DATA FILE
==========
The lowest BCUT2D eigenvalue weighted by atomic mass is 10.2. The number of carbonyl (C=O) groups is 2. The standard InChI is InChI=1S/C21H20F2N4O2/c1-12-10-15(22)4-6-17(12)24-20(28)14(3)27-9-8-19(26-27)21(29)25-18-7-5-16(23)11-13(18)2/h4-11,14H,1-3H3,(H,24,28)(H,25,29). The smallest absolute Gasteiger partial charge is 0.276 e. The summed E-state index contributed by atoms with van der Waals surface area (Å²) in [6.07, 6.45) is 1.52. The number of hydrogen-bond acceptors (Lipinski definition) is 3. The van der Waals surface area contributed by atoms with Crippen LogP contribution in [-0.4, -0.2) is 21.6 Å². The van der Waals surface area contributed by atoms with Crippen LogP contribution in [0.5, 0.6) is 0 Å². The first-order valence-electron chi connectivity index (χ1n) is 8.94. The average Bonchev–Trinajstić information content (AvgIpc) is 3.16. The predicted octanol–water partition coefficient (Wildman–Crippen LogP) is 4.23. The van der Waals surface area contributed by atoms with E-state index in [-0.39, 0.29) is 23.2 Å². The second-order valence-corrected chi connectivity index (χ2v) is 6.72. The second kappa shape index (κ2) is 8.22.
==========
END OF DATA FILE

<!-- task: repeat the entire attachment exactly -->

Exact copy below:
The lowest BCUT2D eigenvalue weighted by atomic mass is 10.2. The number of carbonyl (C=O) groups is 2. The standard InChI is InChI=1S/C21H20F2N4O2/c1-12-10-15(22)4-6-17(12)24-20(28)14(3)27-9-8-19(26-27)21(29)25-18-7-5-16(23)11-13(18)2/h4-11,14H,1-3H3,(H,24,28)(H,25,29). The smallest absolute Gasteiger partial charge is 0.276 e. The summed E-state index contributed by atoms with van der Waals surface area (Å²) in [6.07, 6.45) is 1.52. The number of hydrogen-bond acceptors (Lipinski definition) is 3. The van der Waals surface area contributed by atoms with Crippen LogP contribution in [-0.4, -0.2) is 21.6 Å². The van der Waals surface area contributed by atoms with Crippen LogP contribution in [0.5, 0.6) is 0 Å². The first-order valence-electron chi connectivity index (χ1n) is 8.94. The average Bonchev–Trinajstić information content (AvgIpc) is 3.16. The predicted octanol–water partition coefficient (Wildman–Crippen LogP) is 4.23. The van der Waals surface area contributed by atoms with E-state index in [-0.39, 0.29) is 23.2 Å². The second-order valence-corrected chi connectivity index (χ2v) is 6.72. The second kappa shape index (κ2) is 8.22.